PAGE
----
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Families gather at the community center awaiting news about the First Baptist Church shooting in Sutherland Springs, Texas, U.S., November 5, 2017. REUTERS/Joe Mitchell - RC16DAF034C0

Gov. Abbott says shooting is worst in state’s history, with 26 dead

Twenty-six people were killed in an attack at a rural church in south Texas during Sunday services, in what Gov. Greg Abbott called the deadliest shooting in the state’s history.

A young, white man wearing all black and a ballistic vest drove from a Valero gas station across the street to the First Baptist Church in Sutherland Springs, about 30 miles east of San Antonio, around 11:20 a.m. local time, according to authorities. He got out of the car with a rifle and started firing at the church as he walked inside and continued shooting, said State Department of Public Safety Regional Director Freeman Martin in a Sunday evening press conference.

Authorities found 23 people dead inside, two dead outside and one person died at the hospital. The people who died ranged from ages 5 to 72.

Twenty others are in local hospitals with varying degrees of injuries.

The Associated Press identified the shooter as Devin Kelley, though Martin would not confirm the name.

Martin said a local resident grabbed the shooter’s rifle as he was leaving the church, making the shooter drop the gun before fleeing in his vehicle. Law enforcement found him dead from a bullet wound inside his vehicle that had crashed off the roadway at the county line, though it’s unclear whether it was self-inflicted or he was shot by the resident.

Abott said during the conference, “As a state we are dealing with the largest mass shooting in our state’s history.”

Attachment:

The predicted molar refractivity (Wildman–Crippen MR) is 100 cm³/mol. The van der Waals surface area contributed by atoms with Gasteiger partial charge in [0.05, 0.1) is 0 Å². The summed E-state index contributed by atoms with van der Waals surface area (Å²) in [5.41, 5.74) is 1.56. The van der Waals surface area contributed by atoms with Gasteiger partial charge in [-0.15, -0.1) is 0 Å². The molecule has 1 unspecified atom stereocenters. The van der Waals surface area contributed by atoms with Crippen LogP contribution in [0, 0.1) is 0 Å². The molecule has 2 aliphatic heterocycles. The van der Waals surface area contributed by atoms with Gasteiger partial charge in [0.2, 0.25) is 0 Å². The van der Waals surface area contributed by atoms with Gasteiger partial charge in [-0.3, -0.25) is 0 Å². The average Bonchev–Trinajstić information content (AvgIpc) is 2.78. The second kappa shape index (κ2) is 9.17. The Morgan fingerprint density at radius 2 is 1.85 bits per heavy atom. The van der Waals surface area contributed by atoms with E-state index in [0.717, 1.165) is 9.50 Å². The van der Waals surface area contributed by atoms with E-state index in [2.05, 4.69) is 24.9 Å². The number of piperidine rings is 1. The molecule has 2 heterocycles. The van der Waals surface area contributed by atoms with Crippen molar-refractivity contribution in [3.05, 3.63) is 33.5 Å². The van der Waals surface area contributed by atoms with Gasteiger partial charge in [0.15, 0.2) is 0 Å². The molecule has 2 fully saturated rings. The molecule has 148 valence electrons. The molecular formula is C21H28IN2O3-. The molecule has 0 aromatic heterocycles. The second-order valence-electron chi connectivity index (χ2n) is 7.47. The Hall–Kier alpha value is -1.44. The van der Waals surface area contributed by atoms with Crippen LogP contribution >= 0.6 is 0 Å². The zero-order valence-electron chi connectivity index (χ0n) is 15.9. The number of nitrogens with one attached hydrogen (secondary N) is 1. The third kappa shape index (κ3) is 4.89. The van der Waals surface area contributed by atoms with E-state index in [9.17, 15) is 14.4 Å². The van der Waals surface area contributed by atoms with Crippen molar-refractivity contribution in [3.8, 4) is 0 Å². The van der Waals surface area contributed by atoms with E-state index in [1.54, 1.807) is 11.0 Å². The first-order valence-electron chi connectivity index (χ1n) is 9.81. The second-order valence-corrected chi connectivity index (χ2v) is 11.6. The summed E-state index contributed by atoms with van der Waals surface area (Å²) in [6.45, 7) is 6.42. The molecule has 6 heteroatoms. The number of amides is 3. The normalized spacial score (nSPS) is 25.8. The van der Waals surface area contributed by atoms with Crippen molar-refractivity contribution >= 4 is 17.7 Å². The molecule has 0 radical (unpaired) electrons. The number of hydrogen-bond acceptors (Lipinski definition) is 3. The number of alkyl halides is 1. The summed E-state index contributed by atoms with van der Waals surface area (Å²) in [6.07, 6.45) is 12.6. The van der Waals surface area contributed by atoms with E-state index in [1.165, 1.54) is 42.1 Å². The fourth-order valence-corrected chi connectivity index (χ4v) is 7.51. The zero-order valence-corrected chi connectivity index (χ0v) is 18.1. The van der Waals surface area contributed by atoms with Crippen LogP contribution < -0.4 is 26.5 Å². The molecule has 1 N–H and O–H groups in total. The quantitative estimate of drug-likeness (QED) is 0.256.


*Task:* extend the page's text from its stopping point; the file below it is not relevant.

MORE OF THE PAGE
Sutherland Springs is approximately 30 miles east of San Antonio. Graphic by Lisa Overton

Sutherland Springs is approximately 30 miles east of San Antonio. Graphic by Lisa Overton

“There are so many families that lost family members,” he said. “We mourn their loss.”

The church’s Pastor Frank Pomeroy and his wife Sherri Pomeroy were out of town, but their 14-year-old daughter stayed behind and is among the dead, according to the AP.

Local and federal law enforcement, including ATF investigators and members of the FBI’s evidence collection team, swarmed the unincorporated town, which has a population of about 700 people.

Wilson County Commissioner, Ernest ‘Sick’ Hajek told the NewsHour Weekend that some of his friends were there.

“It’s very heartbreaking. This is a major tragedy for the community. This was the last little community to think something like this will happen,” Hajek said.

“This is horrific for our tiny little tight-knit town,” Alena Berlanga, who lives about 10 minutes away from Sutherland Springs in Floresville, told the AP. “Everybody’s going to be affected and everybody knows someone who’s affected.”

President Donald Trump tweeted from Japan, where he arrived this weekend at the start of a trip to Asia.

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